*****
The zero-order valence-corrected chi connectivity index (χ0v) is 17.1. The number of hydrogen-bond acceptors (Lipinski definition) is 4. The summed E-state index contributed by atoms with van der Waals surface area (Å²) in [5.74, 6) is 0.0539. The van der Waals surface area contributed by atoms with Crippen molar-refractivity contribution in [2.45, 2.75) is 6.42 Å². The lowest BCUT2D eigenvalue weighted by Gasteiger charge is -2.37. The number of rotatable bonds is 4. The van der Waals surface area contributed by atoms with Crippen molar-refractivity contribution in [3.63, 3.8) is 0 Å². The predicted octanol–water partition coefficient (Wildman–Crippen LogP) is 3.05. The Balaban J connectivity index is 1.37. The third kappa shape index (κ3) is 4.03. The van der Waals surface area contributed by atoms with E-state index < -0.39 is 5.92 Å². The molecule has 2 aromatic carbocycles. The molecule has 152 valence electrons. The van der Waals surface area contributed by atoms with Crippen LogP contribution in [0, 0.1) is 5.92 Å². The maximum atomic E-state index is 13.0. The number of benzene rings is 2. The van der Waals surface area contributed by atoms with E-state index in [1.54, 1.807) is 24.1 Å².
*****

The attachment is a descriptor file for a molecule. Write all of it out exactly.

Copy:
The zero-order valence-corrected chi connectivity index (χ0v) is 17.1. The number of hydrogen-bond acceptors (Lipinski definition) is 4. The summed E-state index contributed by atoms with van der Waals surface area (Å²) in [5.74, 6) is 0.0539. The van der Waals surface area contributed by atoms with Crippen molar-refractivity contribution in [2.45, 2.75) is 6.42 Å². The lowest BCUT2D eigenvalue weighted by Gasteiger charge is -2.37. The number of rotatable bonds is 4. The van der Waals surface area contributed by atoms with Crippen molar-refractivity contribution in [3.63, 3.8) is 0 Å². The predicted octanol–water partition coefficient (Wildman–Crippen LogP) is 3.05. The Balaban J connectivity index is 1.37. The third kappa shape index (κ3) is 4.03. The van der Waals surface area contributed by atoms with E-state index < -0.39 is 5.92 Å². The molecule has 2 aromatic carbocycles. The molecule has 152 valence electrons. The van der Waals surface area contributed by atoms with Crippen LogP contribution in [0, 0.1) is 5.92 Å². The maximum atomic E-state index is 13.0. The number of benzene rings is 2. The van der Waals surface area contributed by atoms with E-state index in [1.54, 1.807) is 24.1 Å².